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Forklift Safety Module

​​In this module you will learn the requirements for safely operating a forklift on E Light Electric Services, Inc. projects, the hazards of operating a forklift, and how to mitigate those hazards. This module is intended for refresher training for trained operators and is not intended for replacing classroom training from an authorized instructor for new operators. 

Features
  
•Rough terrain forklift
–versatile material handler
–capable of moving thousands of pounds over rugged surfaces
  
Session Objectives
  
•Identify rough terrain forklift hazards
•Understand stability principles
•Follow basic safety rules
•Inspect forklifts and worksites for safety
•Load, unload, and travel safely
•Prevent tip-overs
  
Hazards
  
•Tip-overs/rollovers
•Collisions
•Slopes/edges
•Confined areas
•Obstructions
•Terrain
–Dips, holes, trenches, excavations
•Soft ground, 

Did you know most accidents are caused by operator error?

Forklifts
  
•The employer shall certify that each operator has been trained and evaluated as required by the standard.
•Certification shall include:
–Name of operator
–Date of training
–Date of evaluation
–Identity of person(s) performing the training or evaluation
–Class of Fork lift  
•The Industrial Truck Association has placed powered industrial trucks into 11 classes.
–These classifications are based on the type of engine or motor and the atmosphere they to operate in.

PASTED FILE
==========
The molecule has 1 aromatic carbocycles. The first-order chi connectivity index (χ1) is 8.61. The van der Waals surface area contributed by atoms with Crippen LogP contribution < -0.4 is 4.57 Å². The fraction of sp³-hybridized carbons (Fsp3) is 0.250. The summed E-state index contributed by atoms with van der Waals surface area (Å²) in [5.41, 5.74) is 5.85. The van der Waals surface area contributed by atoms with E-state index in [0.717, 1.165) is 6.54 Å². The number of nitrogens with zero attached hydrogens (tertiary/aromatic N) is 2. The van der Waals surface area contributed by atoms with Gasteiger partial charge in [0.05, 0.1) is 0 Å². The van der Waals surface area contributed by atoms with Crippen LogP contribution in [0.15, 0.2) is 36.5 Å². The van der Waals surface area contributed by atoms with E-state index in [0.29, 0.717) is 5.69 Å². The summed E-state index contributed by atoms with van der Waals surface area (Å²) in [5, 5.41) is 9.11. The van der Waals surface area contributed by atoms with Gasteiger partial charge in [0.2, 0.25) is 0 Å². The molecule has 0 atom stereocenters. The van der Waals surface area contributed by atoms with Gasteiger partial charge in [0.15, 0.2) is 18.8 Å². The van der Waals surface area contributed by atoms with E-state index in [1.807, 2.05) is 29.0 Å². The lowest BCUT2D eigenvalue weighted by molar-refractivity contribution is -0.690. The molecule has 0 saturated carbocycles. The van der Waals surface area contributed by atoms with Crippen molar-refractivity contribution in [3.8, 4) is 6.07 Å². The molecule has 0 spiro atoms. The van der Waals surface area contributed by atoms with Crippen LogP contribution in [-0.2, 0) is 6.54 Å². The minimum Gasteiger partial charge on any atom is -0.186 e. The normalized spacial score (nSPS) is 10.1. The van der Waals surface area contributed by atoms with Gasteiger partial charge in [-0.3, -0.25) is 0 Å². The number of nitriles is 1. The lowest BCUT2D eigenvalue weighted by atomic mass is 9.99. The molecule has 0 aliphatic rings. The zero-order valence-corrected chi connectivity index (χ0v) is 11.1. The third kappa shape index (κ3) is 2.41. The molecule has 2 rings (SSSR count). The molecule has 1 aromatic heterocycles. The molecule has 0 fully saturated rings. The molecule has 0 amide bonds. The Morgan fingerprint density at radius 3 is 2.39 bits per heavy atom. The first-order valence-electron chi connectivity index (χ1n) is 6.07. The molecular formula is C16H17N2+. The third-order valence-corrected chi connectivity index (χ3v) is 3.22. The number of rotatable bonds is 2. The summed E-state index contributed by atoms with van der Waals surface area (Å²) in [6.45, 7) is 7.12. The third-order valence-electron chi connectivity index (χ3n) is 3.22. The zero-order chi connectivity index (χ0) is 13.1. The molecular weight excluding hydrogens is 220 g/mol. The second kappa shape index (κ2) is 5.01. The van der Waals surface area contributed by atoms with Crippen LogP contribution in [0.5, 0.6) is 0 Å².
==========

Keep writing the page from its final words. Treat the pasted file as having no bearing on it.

Powered Industrial Trucks 1910.178
  
•..1910.178(l)
(l)   Operator training.
(l)(1)  Safe operation.
(l)(1)(i).
–The employer shall ensure that each powered industrial truck operator is competent to operate a powered industrial truck safely, as demonstrated by the successful completion of the training and evaluation specified in this paragraph.
•(l)(1)(ii).
–Prior to permitting an employee to operate a powered industrial truck (except for training purposes), the employer shall ensure that each operator has successfully completed the training required by this paragraph (l), except as permitted by paragraph (l)(5).  
•(l)(2)
•Training program implementation.
•(l)(2)(i)
–Trainees may operate a powered industrial truck only:
•(l)(2)(i)(A)
–Under the direct supervision of persons who have the knowledge, training, and experience to train operators and evaluate their competence; and.
•(l)(2)(i)(B)
–Where such operation does not endanger the trainee or other employees.  
•(l)(2)(ii)
–Training shall consist of a combination of formal instruction (e.g., lecture, discussion, interactive computer learning, video tape, written material), practical training (demonstrations performed by the trainer and practical exercises performed by the trainee), and evaluation of the operator's performance in the workplace.
•(l)(2)(iii)
–All operator training and evaluation shall be conducted by persons who have the knowledge, training, and experience to train powered industrial truck operators and evaluate their competence.  
•(l)(6)
–Certification. The employer shall certify that each operator has been trained and evaluated as required by this paragraph (l). The certification shall include the name of the operator, the date of the training, the date of the evaluation, and the identity of the person(s) performing the training or evaluation.
–(l)(4)(iii)